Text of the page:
This is great, you just touch in one of the points that make us men to make so many mistakes for not hear women and put them in the status that we still see them even on today’s time and all over the world.
    Peace in the world should start right at home (Remember Lisistrata?).
    Adelino

    1. Hi Adelino, Excellent Comments are pouring in from different directions. What a fantastic way to approach a subject from Biblical, Scientific and Classics (by Aristophanes) with a little bit of Adult Material, yet true. Thank you my friend.

  2. Wives are told to submit to their husbands as unto the Lord, and men are told to love their wives. Quite different from treating women as property. At the same time we are all equal at the foot of the cross because of God’s grace through Jesus Christ. Oh, the sinful ways of man as contrasted by the unmerited grace of God for those in Christ. I also feel that what is called “social justice” today is not founded on Biblical principles. Biblical justice and mercy are different. They are unifying and no one is a victim. They are spiritual in nature. “Social justice” divides and creates victims and is political in nature. Christianity is “giving” in nature. “Social justice” is “getting” in nature. Hard to explain in words what I mean. Good topic for a discussion sometime!!!

    1. Hi Ann, I am really fortunate receiving so many very thoughtful comments from readers. You brought two interesting words “submission” and “love”.
      Can a woman submit wholeheartedly without the Love of Christ? Can a man love his wife and die if necessary, as Jesus said, again, without the love of Christ?
      As to justice, when one starts classifying various kinds of Justice he/she can be treading on murky waters.
      God bless, Danny

  3. As one who went to a church with a woman minister for a few years, I must say that in all instances, especially her sermons, she was the equal of any of the men pastors I have had. Ann brings out a good point, which would be worthy of future discussion, regarding the theory of “giving” and “getting” regarding biblical mercy and justice vs secular social justice. It could be argued however, that Irwin Cotler’s actions in those instances were extremely ‘giving’. Now regarding the weaker sex, a story which always warms my heart and has been most inspirational to my faith is the story of the martyrdom of Blandina, as recounted by Eusebius. “Woman, what faith you have!” (Matt 15:28 NE)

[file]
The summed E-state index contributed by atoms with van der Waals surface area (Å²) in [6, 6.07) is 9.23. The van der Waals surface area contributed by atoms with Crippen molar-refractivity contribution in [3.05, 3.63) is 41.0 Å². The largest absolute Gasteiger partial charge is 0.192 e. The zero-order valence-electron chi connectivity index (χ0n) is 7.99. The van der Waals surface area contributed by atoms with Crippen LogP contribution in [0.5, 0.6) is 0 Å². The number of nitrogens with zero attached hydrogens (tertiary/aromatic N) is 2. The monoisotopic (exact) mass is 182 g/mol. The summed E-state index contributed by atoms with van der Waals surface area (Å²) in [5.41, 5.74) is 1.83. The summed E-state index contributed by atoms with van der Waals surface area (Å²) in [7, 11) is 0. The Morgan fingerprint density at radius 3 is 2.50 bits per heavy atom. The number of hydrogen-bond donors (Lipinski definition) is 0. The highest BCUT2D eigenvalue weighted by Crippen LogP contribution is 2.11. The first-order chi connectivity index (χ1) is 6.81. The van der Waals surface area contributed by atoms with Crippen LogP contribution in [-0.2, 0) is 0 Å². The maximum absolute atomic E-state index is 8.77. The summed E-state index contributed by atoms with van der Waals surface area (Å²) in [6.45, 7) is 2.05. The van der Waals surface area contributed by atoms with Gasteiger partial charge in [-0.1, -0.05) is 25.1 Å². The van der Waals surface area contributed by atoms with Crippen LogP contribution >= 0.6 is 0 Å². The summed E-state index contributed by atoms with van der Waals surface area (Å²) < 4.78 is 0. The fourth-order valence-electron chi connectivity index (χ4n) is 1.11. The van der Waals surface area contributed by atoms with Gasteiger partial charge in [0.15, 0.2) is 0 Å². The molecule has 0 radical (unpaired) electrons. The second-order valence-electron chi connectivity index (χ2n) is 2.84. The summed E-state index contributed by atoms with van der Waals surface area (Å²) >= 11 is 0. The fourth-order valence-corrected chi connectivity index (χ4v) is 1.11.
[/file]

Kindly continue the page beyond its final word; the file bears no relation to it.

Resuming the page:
1. Thank you John for your comment. Your reference to St.Blandina forced me to read her martyrdom again. I will be writing a post on Mother Theresa of Calcutta in the near future, particularly her influence on Malcolm Muggeridge. God bless, Danny

  4. Lets look at women from a different perspective. By the way, just looking at women isn’t a very difficult thing to do. However, this is not the perspective I am considering here. We should ask why God created women, other than procreating another generation? Scripture indicates that they are to be a “helpmate”.
    Why would God see the necessity for creating a helpmate for men? Because we need a lot of help – obviously. Women process and acquire information much different than men. Their brains are significantly different than men. Women can contribute information in making decisions that men don’t see readily. It often pays to pay attention to them as they often are helpful.

  5. Danny, I don’t know if you have seen this before….

    Woman came from man’s rib.
    Not from his feet to be walked on
    Not from his head to be superior
    But from his side to be equal
    Under his arm to be protected
    And close to his heart to be loved.